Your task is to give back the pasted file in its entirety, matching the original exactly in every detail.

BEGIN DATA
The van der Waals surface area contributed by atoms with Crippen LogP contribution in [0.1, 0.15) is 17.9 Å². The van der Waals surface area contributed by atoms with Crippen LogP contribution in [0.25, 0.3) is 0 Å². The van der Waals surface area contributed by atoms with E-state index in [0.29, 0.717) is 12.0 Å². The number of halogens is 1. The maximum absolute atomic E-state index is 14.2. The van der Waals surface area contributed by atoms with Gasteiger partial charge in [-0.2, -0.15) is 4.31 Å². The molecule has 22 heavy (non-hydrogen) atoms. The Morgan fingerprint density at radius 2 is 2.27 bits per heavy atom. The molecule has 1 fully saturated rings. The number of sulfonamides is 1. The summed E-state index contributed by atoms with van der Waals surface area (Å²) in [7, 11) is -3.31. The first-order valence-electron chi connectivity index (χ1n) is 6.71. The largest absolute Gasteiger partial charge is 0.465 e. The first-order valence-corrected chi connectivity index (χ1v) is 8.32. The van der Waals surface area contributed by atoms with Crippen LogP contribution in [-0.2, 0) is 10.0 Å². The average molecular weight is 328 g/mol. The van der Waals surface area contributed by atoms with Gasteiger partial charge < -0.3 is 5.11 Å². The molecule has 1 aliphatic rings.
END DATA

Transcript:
The van der Waals surface area contributed by atoms with Crippen LogP contribution in [0.1, 0.15) is 17.9 Å². The van der Waals surface area contributed by atoms with Crippen LogP contribution in [0.25, 0.3) is 0 Å². The van der Waals surface area contributed by atoms with E-state index in [0.29, 0.717) is 12.0 Å². The number of halogens is 1. The maximum absolute atomic E-state index is 14.2. The van der Waals surface area contributed by atoms with Gasteiger partial charge in [-0.2, -0.15) is 4.31 Å². The molecule has 22 heavy (non-hydrogen) atoms. The Morgan fingerprint density at radius 2 is 2.27 bits per heavy atom. The molecule has 1 fully saturated rings. The number of sulfonamides is 1. The summed E-state index contributed by atoms with van der Waals surface area (Å²) in [7, 11) is -3.31. The first-order valence-electron chi connectivity index (χ1n) is 6.71. The largest absolute Gasteiger partial charge is 0.465 e. The first-order valence-corrected chi connectivity index (χ1v) is 8.32. The van der Waals surface area contributed by atoms with Crippen LogP contribution in [-0.2, 0) is 10.0 Å². The average molecular weight is 328 g/mol. The van der Waals surface area contributed by atoms with Gasteiger partial charge < -0.3 is 5.11 Å². The molecule has 1 aliphatic rings.